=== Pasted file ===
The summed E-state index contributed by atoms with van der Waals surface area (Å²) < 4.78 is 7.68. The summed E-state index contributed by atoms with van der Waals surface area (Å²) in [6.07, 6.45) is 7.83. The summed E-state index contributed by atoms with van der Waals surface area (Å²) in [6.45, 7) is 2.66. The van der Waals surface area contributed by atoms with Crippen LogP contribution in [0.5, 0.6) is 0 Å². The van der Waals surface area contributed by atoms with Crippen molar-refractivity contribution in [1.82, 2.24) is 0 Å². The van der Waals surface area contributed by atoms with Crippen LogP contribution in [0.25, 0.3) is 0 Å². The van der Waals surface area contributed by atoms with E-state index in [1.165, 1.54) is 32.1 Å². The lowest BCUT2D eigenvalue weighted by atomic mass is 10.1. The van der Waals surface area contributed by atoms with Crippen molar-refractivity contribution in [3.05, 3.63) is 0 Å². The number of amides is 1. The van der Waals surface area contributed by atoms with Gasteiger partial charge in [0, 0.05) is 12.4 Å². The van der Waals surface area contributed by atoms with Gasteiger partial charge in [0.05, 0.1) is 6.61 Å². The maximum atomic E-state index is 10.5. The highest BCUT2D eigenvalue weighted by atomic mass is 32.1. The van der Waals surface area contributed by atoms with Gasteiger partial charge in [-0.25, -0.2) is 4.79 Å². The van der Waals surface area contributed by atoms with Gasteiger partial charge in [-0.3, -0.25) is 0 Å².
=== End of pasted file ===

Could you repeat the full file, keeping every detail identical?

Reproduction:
The summed E-state index contributed by atoms with van der Waals surface area (Å²) < 4.78 is 7.68. The summed E-state index contributed by atoms with van der Waals surface area (Å²) in [6.07, 6.45) is 7.83. The summed E-state index contributed by atoms with van der Waals surface area (Å²) in [6.45, 7) is 2.66. The van der Waals surface area contributed by atoms with Crippen LogP contribution in [0.5, 0.6) is 0 Å². The van der Waals surface area contributed by atoms with Crippen molar-refractivity contribution in [1.82, 2.24) is 0 Å². The van der Waals surface area contributed by atoms with Crippen LogP contribution in [0.25, 0.3) is 0 Å². The van der Waals surface area contributed by atoms with E-state index in [1.165, 1.54) is 32.1 Å². The lowest BCUT2D eigenvalue weighted by atomic mass is 10.1. The van der Waals surface area contributed by atoms with Crippen molar-refractivity contribution in [3.05, 3.63) is 0 Å². The number of amides is 1. The van der Waals surface area contributed by atoms with Gasteiger partial charge in [0, 0.05) is 12.4 Å². The van der Waals surface area contributed by atoms with Gasteiger partial charge in [0.05, 0.1) is 6.61 Å². The maximum atomic E-state index is 10.5. The highest BCUT2D eigenvalue weighted by atomic mass is 32.1. The van der Waals surface area contributed by atoms with Gasteiger partial charge in [-0.25, -0.2) is 4.79 Å². The van der Waals surface area contributed by atoms with Gasteiger partial charge in [-0.3, -0.25) is 0 Å².